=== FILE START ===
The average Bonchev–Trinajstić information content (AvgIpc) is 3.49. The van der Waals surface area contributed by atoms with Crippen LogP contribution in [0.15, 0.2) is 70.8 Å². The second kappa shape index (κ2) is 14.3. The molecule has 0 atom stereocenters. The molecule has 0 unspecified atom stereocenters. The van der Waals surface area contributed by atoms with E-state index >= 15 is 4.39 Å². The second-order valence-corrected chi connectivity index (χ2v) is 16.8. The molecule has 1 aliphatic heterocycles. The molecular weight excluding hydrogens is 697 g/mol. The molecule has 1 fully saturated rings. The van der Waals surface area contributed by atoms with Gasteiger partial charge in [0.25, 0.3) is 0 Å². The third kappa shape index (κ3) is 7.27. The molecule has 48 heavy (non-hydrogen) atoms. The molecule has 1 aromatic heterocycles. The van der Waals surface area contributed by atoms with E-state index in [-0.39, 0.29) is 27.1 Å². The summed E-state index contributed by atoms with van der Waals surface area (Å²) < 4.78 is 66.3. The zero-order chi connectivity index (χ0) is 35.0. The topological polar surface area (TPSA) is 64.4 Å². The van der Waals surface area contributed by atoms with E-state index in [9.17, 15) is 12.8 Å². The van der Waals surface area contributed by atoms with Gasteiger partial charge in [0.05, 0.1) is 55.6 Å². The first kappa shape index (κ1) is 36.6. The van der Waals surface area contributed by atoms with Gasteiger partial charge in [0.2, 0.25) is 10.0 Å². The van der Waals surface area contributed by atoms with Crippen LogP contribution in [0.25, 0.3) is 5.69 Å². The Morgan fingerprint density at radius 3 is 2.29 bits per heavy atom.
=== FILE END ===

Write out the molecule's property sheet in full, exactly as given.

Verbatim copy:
The average Bonchev–Trinajstić information content (AvgIpc) is 3.49. The van der Waals surface area contributed by atoms with Crippen LogP contribution in [0.15, 0.2) is 70.8 Å². The second kappa shape index (κ2) is 14.3. The molecule has 0 atom stereocenters. The molecule has 0 unspecified atom stereocenters. The van der Waals surface area contributed by atoms with E-state index >= 15 is 4.39 Å². The second-order valence-corrected chi connectivity index (χ2v) is 16.8. The molecule has 1 aliphatic heterocycles. The molecular weight excluding hydrogens is 697 g/mol. The molecule has 1 fully saturated rings. The van der Waals surface area contributed by atoms with Gasteiger partial charge in [0.25, 0.3) is 0 Å². The third kappa shape index (κ3) is 7.27. The molecule has 48 heavy (non-hydrogen) atoms. The molecule has 1 aromatic heterocycles. The van der Waals surface area contributed by atoms with E-state index in [-0.39, 0.29) is 27.1 Å². The summed E-state index contributed by atoms with van der Waals surface area (Å²) < 4.78 is 66.3. The zero-order chi connectivity index (χ0) is 35.0. The topological polar surface area (TPSA) is 64.4 Å². The van der Waals surface area contributed by atoms with E-state index in [9.17, 15) is 12.8 Å². The van der Waals surface area contributed by atoms with Gasteiger partial charge in [0.05, 0.1) is 55.6 Å². The first kappa shape index (κ1) is 36.6. The van der Waals surface area contributed by atoms with Gasteiger partial charge in [0.2, 0.25) is 10.0 Å². The van der Waals surface area contributed by atoms with Crippen LogP contribution in [0.25, 0.3) is 5.69 Å². The Morgan fingerprint density at radius 3 is 2.29 bits per heavy atom.